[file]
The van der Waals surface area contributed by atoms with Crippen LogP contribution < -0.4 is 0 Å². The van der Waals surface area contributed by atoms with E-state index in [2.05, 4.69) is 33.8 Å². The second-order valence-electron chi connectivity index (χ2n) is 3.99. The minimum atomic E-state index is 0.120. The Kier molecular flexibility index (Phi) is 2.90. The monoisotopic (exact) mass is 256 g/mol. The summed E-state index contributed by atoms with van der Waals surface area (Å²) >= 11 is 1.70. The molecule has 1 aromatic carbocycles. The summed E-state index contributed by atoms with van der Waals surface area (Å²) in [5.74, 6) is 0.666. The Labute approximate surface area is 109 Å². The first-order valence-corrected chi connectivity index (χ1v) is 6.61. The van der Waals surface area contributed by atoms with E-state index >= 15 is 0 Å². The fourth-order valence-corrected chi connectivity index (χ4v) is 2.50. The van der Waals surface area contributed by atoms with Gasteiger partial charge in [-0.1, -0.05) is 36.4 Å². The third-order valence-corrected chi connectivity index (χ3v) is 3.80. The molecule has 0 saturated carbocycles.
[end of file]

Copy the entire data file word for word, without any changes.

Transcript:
The van der Waals surface area contributed by atoms with Crippen LogP contribution < -0.4 is 0 Å². The van der Waals surface area contributed by atoms with E-state index in [2.05, 4.69) is 33.8 Å². The second-order valence-electron chi connectivity index (χ2n) is 3.99. The minimum atomic E-state index is 0.120. The Kier molecular flexibility index (Phi) is 2.90. The monoisotopic (exact) mass is 256 g/mol. The summed E-state index contributed by atoms with van der Waals surface area (Å²) >= 11 is 1.70. The molecule has 1 aromatic carbocycles. The summed E-state index contributed by atoms with van der Waals surface area (Å²) in [5.74, 6) is 0.666. The Labute approximate surface area is 109 Å². The first-order valence-corrected chi connectivity index (χ1v) is 6.61. The van der Waals surface area contributed by atoms with E-state index >= 15 is 0 Å². The fourth-order valence-corrected chi connectivity index (χ4v) is 2.50. The van der Waals surface area contributed by atoms with Gasteiger partial charge in [-0.1, -0.05) is 36.4 Å². The third-order valence-corrected chi connectivity index (χ3v) is 3.80. The molecule has 0 saturated carbocycles.